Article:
An Examination of Diversity and Inclusion in Physical Therapy Admissions
Type of DegreePhD Dissertation
Education Foundation, Leadership, and Technology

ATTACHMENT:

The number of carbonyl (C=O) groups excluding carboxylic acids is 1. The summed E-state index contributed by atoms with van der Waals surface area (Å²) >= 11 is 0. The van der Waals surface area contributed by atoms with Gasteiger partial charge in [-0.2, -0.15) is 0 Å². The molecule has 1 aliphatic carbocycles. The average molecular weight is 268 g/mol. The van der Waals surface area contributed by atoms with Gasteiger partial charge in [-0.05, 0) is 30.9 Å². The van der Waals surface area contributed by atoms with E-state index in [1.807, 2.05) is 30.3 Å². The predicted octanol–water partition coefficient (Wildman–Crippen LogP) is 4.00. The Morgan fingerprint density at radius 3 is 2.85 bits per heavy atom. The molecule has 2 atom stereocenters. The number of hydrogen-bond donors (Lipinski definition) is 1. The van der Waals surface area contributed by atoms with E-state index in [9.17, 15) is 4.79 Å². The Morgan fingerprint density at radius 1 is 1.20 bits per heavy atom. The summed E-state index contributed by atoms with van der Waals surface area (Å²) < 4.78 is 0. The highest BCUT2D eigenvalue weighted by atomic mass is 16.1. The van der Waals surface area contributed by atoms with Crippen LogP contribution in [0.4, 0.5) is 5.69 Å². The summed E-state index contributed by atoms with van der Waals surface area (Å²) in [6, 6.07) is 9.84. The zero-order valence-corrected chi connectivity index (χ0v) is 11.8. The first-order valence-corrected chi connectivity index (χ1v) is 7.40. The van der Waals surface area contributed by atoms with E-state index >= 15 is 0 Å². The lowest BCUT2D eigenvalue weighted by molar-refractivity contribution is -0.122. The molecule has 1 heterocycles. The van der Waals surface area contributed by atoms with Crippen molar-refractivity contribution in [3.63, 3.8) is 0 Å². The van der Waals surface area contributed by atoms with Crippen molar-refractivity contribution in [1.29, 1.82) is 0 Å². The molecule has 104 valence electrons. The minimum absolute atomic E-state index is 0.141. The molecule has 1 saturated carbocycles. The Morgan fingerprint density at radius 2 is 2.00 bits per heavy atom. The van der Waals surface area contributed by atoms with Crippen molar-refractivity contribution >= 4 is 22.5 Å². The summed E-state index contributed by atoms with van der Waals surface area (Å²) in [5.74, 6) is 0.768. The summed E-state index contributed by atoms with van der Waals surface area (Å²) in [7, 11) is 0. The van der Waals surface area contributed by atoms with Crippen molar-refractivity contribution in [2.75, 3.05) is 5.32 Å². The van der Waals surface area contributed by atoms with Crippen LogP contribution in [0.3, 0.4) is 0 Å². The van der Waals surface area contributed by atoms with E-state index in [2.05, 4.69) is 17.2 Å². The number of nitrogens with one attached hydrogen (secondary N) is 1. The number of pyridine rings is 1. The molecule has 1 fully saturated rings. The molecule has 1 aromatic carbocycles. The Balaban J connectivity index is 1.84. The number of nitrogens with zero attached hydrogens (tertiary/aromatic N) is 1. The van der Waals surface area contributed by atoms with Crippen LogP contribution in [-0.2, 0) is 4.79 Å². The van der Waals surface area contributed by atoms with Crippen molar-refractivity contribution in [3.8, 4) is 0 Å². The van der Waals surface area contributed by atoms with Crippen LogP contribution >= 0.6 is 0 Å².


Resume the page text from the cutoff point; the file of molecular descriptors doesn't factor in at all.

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The purpose of this study was to examine Doctor of Physical Therapy (DPT) admissions practices. This study focused on admission committees’ selection priorities and processes and their influence on diversity and inclusion. A survey was used to gather selection priorities, followed by semi-structured interviews to further explore their admission processes, rationale, and the impact of diversity and inclusion within their cohorts. The findings from this study identified cognitive constructs such as cumulative grade point average (cGPA), pre-requisite grade point average (pGPA), science grade point average (sGPA) and graduate record examination (GRE) as the most important admission variables. Programs used a common application, rubric to rank applicants, and committee meetings to finalize admission cohorts. Rubrics were described as consisting of cognitive variables such as GPA variations and GRE variations and non-cognitive variables such as interview and essay scores. Programs had admission constructs related to diversity, while no program had an admission construct related to inclusion. Programs that rated diversity higher than the profession average engaged in a holistic admissions process or valued non-cognitive variables at a nearly equal weight when compared to cognitive variables in their rubrics. To increase diversity within the physical therapy profession, the profession and programs could reassess their current practices to create a more equitable admissions process.